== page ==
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50 Shades of Yellow

Peter Morgan recalls some of the lesser-known Watford games during his first 50 years following the Hornets


Let’s start at the very beginning.

A very good place to start. Before any of you burst into song, I am referring to the first game I ever attended. It was 12 days after my brother’s 10th birthday, on 28 November 1970 to be precise. As something of a treat, our Dad took us the five miles from Northwood Hills, past HMS Warrior, which, we were told was, at the time, technically a ship, albeit one based at least 60 miles from any sea. Hard to understand now, but impossible when you are eight years old. We then headed along Eastbury Road, past the paper shop that, in years to come, was where we cycled to buy the Monday Evening Echo, to enable us to read about our team’s exploits the previous Saturday. And, yes, for you young ‘uns out there, weekend games were ALWAYS on a Saturday at 3 o’clock and if you got more than a square inch of coverage in the Sunday papers, you were lucky.

We tended to park in Cardiff Road, so our first view of the ground was most probably through the allotments. At the bottom of Occupation Road was a Corona distribution unit. This had nothing to do with any virus that you may have heard of, but a soft drinks company which gave you money back when you took back the bottles. Greta Thunberg, please note we were already recycling and trying to save the planet in 1970!

So why did we go to Watford and not one of the more glamourous London clubs? My grandfather was a big Spurs fan, but he died before I was born and my father was not ‘sporty’, but he had two football-obsessed boys. I am guessing it was primarily proximity, but perhaps the fact that Watford had reached the heady heights of the Second Division and only a few months before had reached the FA Cup semi-final were factors. Added to this, we had just watched our first World Cup on TV. This was in colour, although most of the country, like us, still only had a black and white television, so that passed us by. However, our appetite for live football was clearly whetted.

Bolton came to Watford with a World Cup winner in their ranks. Who could that possibly be, I hear you ask? Possibly a Brazilian from the World Cup of 1970? Since the first Brazilian import, Mirandinha, did not leave the Amazon for the Tyne for another 17 years, clearly not. The player in question was actually born only a few miles from Bolton and went on to become Liverpool’s all-time League top scorer.

He is possibly, along with the full-backs, the member of England’s World Cup-winning side of 1966 that most people struggle to name. He is also the player who, had he simply headed in Geoff Hurst’s second ‘goal’ after it came off the crossbar, rather than simply putting his hand in the air, would have saved 54 years of debate. How many TV minutes have been devoted to Martin Peters’ goal? All because of bloody Roger Hunt, who was now before me!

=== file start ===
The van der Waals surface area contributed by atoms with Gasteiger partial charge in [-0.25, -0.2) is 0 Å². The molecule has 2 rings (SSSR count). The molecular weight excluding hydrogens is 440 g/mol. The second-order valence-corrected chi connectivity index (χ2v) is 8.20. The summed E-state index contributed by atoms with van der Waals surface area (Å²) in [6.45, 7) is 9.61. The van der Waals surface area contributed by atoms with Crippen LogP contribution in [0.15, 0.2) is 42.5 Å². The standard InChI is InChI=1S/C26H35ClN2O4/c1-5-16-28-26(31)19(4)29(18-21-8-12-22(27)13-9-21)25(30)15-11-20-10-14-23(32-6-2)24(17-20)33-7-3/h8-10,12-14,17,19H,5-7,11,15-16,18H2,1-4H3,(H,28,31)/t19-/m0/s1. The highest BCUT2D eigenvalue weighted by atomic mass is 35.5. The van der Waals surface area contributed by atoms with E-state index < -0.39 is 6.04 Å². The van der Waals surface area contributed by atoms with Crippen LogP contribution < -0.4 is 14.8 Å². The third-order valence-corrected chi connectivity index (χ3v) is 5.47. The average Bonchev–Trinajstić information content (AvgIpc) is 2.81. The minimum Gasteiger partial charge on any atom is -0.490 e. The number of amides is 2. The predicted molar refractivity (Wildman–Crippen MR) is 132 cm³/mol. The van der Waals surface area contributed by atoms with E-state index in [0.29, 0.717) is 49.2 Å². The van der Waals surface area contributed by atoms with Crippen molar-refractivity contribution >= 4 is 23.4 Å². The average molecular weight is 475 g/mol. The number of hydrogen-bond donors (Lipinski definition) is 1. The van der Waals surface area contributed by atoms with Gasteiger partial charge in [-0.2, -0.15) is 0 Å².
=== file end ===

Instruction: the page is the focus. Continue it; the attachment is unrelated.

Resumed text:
Also in the Bolton team that day was the highest-paid union boss in history, Gordon Taylor, not to be mistaken with Mr G Taylor, late of this parish, otherwise known as ‘God’.

As for Watford, the side was full of legends, if you happen to be a Watford fan of a certain age, but otherwise just one who went on to become a top manager and three who ended up at Sheffield United (in addition to the manager), all of whom subsequently played in the same team as the only three-time World Cup winner in history.

Answers on a postcard, please, to the usual address, as they used to say on the BBC, before the Internet intervened.

Okay, alright then. Future Norwich and Everton manager, Mike Walker was in goal; Keith Eddy, Terry Garbett and Stewart Scullion all played for Sheffield United and in the USA with Pele, at various times.

I cannot definitely say where we stood that day, but our usual position at that time was along the railings in front of the Shrodells Stand, along with just about every other pre-pubescent boy. I did not write ‘child’, as in those days it was very rare to see a junior female of the species at games. Look at the old pictures and don’t ‘spot the ball’, as we used to, but ‘spot the girl’. I now go to games with my niece and my sister-in-law, surrounded by diversity aplenty.

However hard it is to admit, I never stood on the cinder bend, as seemingly everyone else did, based on reminiscences that I have read. I am not doubting that Elton stood there, but the rest of you? If these stories are to be believed, 10,000 stood on the cinder bend at each game, with half of those hanging off the floodlights. I was quite happy with my little piece of concrete, as near to the halfway line as I could achieve, for a few years at least.

As for the actual game, it finished 1-1 and that is really all I can say about it, as I was only eight at the time and most probably spent the whole game eating sweets and arguing with my brother. I can’t even find who scored, but I am sure someone has a record of this in their scrapbook. (Note for those born since 1990 – a scrapbook was similar in purpose to a computer file, but made out of strange-coloured reconstituted paper. Greta Thunberg – ditto).